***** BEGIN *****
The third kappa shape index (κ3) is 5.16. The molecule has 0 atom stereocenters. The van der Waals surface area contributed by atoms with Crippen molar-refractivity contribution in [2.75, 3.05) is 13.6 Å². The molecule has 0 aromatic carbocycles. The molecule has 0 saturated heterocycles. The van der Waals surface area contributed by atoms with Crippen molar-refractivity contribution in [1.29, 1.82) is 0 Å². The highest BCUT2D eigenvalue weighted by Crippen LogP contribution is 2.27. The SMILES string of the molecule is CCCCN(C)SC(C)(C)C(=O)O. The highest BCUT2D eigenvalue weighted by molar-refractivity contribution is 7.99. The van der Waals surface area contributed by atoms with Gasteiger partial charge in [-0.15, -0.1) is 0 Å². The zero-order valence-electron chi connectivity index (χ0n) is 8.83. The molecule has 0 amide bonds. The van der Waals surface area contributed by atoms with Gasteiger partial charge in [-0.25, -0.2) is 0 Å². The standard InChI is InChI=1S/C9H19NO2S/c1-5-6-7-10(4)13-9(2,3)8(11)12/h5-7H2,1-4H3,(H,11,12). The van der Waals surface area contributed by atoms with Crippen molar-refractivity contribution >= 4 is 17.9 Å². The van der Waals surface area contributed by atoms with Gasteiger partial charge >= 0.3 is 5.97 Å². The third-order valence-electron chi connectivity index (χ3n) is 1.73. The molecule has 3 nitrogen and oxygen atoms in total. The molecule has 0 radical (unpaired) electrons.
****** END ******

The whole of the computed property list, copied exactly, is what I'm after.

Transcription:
The third kappa shape index (κ3) is 5.16. The molecule has 0 atom stereocenters. The van der Waals surface area contributed by atoms with Crippen molar-refractivity contribution in [2.75, 3.05) is 13.6 Å². The molecule has 0 aromatic carbocycles. The molecule has 0 saturated heterocycles. The van der Waals surface area contributed by atoms with Crippen molar-refractivity contribution in [1.29, 1.82) is 0 Å². The highest BCUT2D eigenvalue weighted by Crippen LogP contribution is 2.27. The SMILES string of the molecule is CCCCN(C)SC(C)(C)C(=O)O. The highest BCUT2D eigenvalue weighted by molar-refractivity contribution is 7.99. The van der Waals surface area contributed by atoms with Gasteiger partial charge in [-0.15, -0.1) is 0 Å². The zero-order valence-electron chi connectivity index (χ0n) is 8.83. The molecule has 0 amide bonds. The van der Waals surface area contributed by atoms with Gasteiger partial charge in [-0.25, -0.2) is 0 Å². The standard InChI is InChI=1S/C9H19NO2S/c1-5-6-7-10(4)13-9(2,3)8(11)12/h5-7H2,1-4H3,(H,11,12). The van der Waals surface area contributed by atoms with Crippen molar-refractivity contribution >= 4 is 17.9 Å². The van der Waals surface area contributed by atoms with Gasteiger partial charge >= 0.3 is 5.97 Å². The third-order valence-electron chi connectivity index (χ3n) is 1.73. The molecule has 3 nitrogen and oxygen atoms in total. The molecule has 0 radical (unpaired) electrons.